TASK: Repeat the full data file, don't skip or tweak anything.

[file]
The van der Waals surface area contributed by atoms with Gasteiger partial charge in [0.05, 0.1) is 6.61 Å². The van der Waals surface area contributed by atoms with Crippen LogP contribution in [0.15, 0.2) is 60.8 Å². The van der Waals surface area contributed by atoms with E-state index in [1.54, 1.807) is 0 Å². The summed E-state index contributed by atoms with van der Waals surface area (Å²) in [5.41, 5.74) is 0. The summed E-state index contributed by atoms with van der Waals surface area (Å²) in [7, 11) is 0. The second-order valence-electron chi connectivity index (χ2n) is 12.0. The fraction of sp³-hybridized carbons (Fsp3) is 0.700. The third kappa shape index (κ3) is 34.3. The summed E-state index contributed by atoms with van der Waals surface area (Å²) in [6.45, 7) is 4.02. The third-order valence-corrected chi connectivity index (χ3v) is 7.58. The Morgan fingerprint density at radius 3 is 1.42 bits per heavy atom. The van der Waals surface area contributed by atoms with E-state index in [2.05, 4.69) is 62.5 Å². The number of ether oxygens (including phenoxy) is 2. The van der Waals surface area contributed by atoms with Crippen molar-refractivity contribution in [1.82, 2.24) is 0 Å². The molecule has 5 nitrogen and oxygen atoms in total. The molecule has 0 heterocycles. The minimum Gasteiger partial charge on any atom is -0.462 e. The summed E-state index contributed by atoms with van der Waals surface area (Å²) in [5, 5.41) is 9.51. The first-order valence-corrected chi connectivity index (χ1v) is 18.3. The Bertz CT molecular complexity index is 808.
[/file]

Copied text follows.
The van der Waals surface area contributed by atoms with Gasteiger partial charge in [0.05, 0.1) is 6.61 Å². The van der Waals surface area contributed by atoms with Crippen LogP contribution in [0.15, 0.2) is 60.8 Å². The van der Waals surface area contributed by atoms with E-state index in [1.54, 1.807) is 0 Å². The summed E-state index contributed by atoms with van der Waals surface area (Å²) in [5.41, 5.74) is 0. The summed E-state index contributed by atoms with van der Waals surface area (Å²) in [7, 11) is 0. The second-order valence-electron chi connectivity index (χ2n) is 12.0. The fraction of sp³-hybridized carbons (Fsp3) is 0.700. The third kappa shape index (κ3) is 34.3. The summed E-state index contributed by atoms with van der Waals surface area (Å²) in [6.45, 7) is 4.02. The third-order valence-corrected chi connectivity index (χ3v) is 7.58. The Morgan fingerprint density at radius 3 is 1.42 bits per heavy atom. The van der Waals surface area contributed by atoms with E-state index in [2.05, 4.69) is 62.5 Å². The number of ether oxygens (including phenoxy) is 2. The van der Waals surface area contributed by atoms with Crippen molar-refractivity contribution in [1.82, 2.24) is 0 Å². The molecule has 5 nitrogen and oxygen atoms in total. The molecule has 0 heterocycles. The minimum Gasteiger partial charge on any atom is -0.462 e. The summed E-state index contributed by atoms with van der Waals surface area (Å²) in [5, 5.41) is 9.51. The first-order valence-corrected chi connectivity index (χ1v) is 18.3. The Bertz CT molecular complexity index is 808.